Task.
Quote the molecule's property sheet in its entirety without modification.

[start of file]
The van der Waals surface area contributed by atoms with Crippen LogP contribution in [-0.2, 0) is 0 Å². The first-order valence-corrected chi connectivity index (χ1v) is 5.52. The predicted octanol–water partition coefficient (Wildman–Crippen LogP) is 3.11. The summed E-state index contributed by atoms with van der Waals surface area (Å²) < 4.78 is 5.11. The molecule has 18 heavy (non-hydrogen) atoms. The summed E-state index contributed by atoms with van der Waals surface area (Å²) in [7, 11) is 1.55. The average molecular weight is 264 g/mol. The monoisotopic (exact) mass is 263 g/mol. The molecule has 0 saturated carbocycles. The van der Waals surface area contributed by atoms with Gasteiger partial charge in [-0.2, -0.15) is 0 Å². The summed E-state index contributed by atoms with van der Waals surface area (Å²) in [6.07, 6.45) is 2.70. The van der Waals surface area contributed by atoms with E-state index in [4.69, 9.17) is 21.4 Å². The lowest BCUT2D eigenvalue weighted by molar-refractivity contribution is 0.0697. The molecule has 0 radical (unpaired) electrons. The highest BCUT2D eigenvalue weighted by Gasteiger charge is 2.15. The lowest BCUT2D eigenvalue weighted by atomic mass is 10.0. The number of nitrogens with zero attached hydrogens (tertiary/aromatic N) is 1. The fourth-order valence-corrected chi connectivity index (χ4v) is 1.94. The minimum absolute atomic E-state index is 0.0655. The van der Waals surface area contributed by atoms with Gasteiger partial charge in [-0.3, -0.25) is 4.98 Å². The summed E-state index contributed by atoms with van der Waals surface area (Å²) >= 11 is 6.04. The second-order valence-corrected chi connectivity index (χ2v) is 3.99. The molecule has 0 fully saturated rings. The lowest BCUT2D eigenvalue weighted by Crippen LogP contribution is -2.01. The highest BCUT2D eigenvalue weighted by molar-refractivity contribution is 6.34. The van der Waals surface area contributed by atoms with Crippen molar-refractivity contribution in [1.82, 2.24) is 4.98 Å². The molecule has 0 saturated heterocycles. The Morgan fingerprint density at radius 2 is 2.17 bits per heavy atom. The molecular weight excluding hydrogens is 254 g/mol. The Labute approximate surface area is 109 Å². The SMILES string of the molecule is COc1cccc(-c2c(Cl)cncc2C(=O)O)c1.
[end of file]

The van der Waals surface area contributed by atoms with Crippen LogP contribution in [-0.2, 0) is 0 Å². The first-order valence-corrected chi connectivity index (χ1v) is 5.52. The predicted octanol–water partition coefficient (Wildman–Crippen LogP) is 3.11. The summed E-state index contributed by atoms with van der Waals surface area (Å²) < 4.78 is 5.11. The molecule has 18 heavy (non-hydrogen) atoms. The summed E-state index contributed by atoms with van der Waals surface area (Å²) in [7, 11) is 1.55. The average molecular weight is 264 g/mol. The monoisotopic (exact) mass is 263 g/mol. The molecule has 0 saturated carbocycles. The van der Waals surface area contributed by atoms with Gasteiger partial charge in [-0.2, -0.15) is 0 Å². The summed E-state index contributed by atoms with van der Waals surface area (Å²) in [6.07, 6.45) is 2.70. The van der Waals surface area contributed by atoms with E-state index in [4.69, 9.17) is 21.4 Å². The lowest BCUT2D eigenvalue weighted by molar-refractivity contribution is 0.0697. The molecule has 0 radical (unpaired) electrons. The highest BCUT2D eigenvalue weighted by Gasteiger charge is 2.15. The lowest BCUT2D eigenvalue weighted by atomic mass is 10.0. The number of nitrogens with zero attached hydrogens (tertiary/aromatic N) is 1. The fourth-order valence-corrected chi connectivity index (χ4v) is 1.94. The minimum absolute atomic E-state index is 0.0655. The van der Waals surface area contributed by atoms with Gasteiger partial charge in [-0.3, -0.25) is 4.98 Å². The summed E-state index contributed by atoms with van der Waals surface area (Å²) >= 11 is 6.04. The second-order valence-corrected chi connectivity index (χ2v) is 3.99. The molecule has 0 fully saturated rings. The lowest BCUT2D eigenvalue weighted by Crippen LogP contribution is -2.01. The highest BCUT2D eigenvalue weighted by molar-refractivity contribution is 6.34. The van der Waals surface area contributed by atoms with Crippen molar-refractivity contribution in [1.82, 2.24) is 4.98 Å². The molecule has 0 saturated heterocycles. The Morgan fingerprint density at radius 2 is 2.17 bits per heavy atom. The molecular weight excluding hydrogens is 254 g/mol. The Labute approximate surface area is 109 Å². The SMILES string of the molecule is COc1cccc(-c2c(Cl)cncc2C(=O)O)c1.